With the new visibility metrics, we can finally see whether our efforts to get top of page or position 1 visibility in Google’s paid search results work or not. This links our work delivered more strongly to our results and ultimately helps us better explain our work and report our performance to clients.

Supporting phote - handwritten note held up to the sky - says i can see clearly now
Photo credit: Katerha

What We Still Cannot Measure Despite Google’s New Visibility Metrics

Google’s new visibility metrics help advertisers better measure their visibility, but there are still obstacles in the way of fully accurate measurement.

  • Google’s definition of Search (Absolute Top) IS does not specify whether the prominent search position equates to the shopping results carousel before the user scrolls, or to all shopping results in the carousel before the user clicks the link to view the full list of shopping results. If Absolute Top impressions include ads shown in the shopping results carousel after scrolling, it means that not all he Absolute Top impressions are immediately viewable to the user and that users who do not scroll will not see the ads.
  • Search (Top) IS gives us an idea of how often our ads are shown anywhere above the organic search results but does not tell us whether there are shopping ads featured above the organic search results alongside text ads. If shopping ads are featured, on mobile this means that not all the Top impressions are immediately viewable to the user above the fold (before they scroll further down the page) and that users who do not scroll will not see the ads.

The following improvements would shed more light into whether impressions were immediately viewable or not:

  • A better definition of Search (Absolute Top) IS.
  • A new visibility metric that takes visibility above the fold into consideration.

Exactly How Many New Visibility Metrics Are There?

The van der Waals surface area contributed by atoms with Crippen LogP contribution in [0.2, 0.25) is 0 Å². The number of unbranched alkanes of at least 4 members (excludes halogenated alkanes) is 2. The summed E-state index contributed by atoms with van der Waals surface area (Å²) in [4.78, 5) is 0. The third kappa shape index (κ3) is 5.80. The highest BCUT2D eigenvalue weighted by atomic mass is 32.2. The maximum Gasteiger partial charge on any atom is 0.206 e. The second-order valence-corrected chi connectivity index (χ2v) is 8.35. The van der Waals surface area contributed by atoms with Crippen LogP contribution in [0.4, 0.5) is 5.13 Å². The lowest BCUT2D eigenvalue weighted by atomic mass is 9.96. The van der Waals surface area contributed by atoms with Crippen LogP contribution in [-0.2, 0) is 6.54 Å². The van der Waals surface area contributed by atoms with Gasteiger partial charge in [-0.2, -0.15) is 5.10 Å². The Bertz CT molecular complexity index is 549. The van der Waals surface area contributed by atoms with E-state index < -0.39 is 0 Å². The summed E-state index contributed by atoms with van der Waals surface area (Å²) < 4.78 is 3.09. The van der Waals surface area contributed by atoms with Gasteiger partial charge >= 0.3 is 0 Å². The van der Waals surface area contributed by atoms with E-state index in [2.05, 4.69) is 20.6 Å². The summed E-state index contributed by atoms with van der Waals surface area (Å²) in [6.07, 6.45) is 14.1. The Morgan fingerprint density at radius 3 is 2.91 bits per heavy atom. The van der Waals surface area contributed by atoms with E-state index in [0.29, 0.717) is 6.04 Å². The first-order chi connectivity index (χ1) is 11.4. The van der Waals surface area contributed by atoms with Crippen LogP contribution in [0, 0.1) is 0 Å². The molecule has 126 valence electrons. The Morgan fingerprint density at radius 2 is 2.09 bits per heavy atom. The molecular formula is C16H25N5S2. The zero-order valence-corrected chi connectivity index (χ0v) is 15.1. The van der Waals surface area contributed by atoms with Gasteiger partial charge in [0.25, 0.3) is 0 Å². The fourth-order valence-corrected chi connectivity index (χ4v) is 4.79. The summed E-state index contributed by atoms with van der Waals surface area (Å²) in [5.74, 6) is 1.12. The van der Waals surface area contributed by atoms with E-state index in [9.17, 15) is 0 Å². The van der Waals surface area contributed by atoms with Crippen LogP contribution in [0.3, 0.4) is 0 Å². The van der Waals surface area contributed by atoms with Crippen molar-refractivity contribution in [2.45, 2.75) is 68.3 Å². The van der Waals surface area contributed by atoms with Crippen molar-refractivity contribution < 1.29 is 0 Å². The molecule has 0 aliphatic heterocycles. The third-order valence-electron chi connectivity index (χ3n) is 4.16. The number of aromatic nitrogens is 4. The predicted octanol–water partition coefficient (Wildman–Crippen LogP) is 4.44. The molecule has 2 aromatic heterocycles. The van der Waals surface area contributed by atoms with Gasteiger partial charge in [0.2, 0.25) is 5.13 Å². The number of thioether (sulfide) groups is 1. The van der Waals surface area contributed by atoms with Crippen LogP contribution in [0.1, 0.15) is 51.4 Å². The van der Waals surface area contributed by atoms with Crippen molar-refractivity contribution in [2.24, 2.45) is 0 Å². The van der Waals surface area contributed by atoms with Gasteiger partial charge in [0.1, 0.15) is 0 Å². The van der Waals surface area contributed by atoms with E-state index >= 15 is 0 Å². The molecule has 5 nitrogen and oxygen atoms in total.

Finally, you may have noticed that sources that mention Google’s new visibility metrics differ on the number of metrics introduced. The number depends on whether the writers have checked their Google Ads accounts to confirm the news and how granular their description of the metrics are – let us explain how each number has been reached to remove the confusion.

  • Most articles suggest that there are four new metrics, but we have not been able to find the additional metrics mentioned – Impr. (Absolute Top) % and Impr. (Top) % – in our accounts. If they exist, they are likely to be account-level metrics that averages out the impression share of campaigns across different networks (e.g. search, shopping, display, video). The writers of these articles do not mention their own experience with using the metrics, nor does they include a screenshot showing whether the metrics may be found.
  • You may encounter other articles that state that there are eight new metrics – this number is reached by counting the metrics that show the % lost due to rank and due to budget as separate metrics. They are Search Lost Top IS (Budget), Search Lost Top IS (Rank), Search Lost Abs. Top IS (Budget), and Search Lost Abs. Top IS (Rank).
  • If you acknowledge the Top of Page Rate and Abs. Top of Page Rate metrics in the Auction Insights as additional new metrics, you may say that there are 10 new metrics. They help us see the Search (Top) IS and Search (Absolute Top) IS of every competitor in the ad auction that Google has chosen to reveal to us.

Hopefully that helps shed some light on the situation for everyone. Follow my contributions to the blog to find out more about PPC management, or sign up to the ThoughtShift Guest List, our monthly email, to keep up-to-date on all our blogposts, guides and events.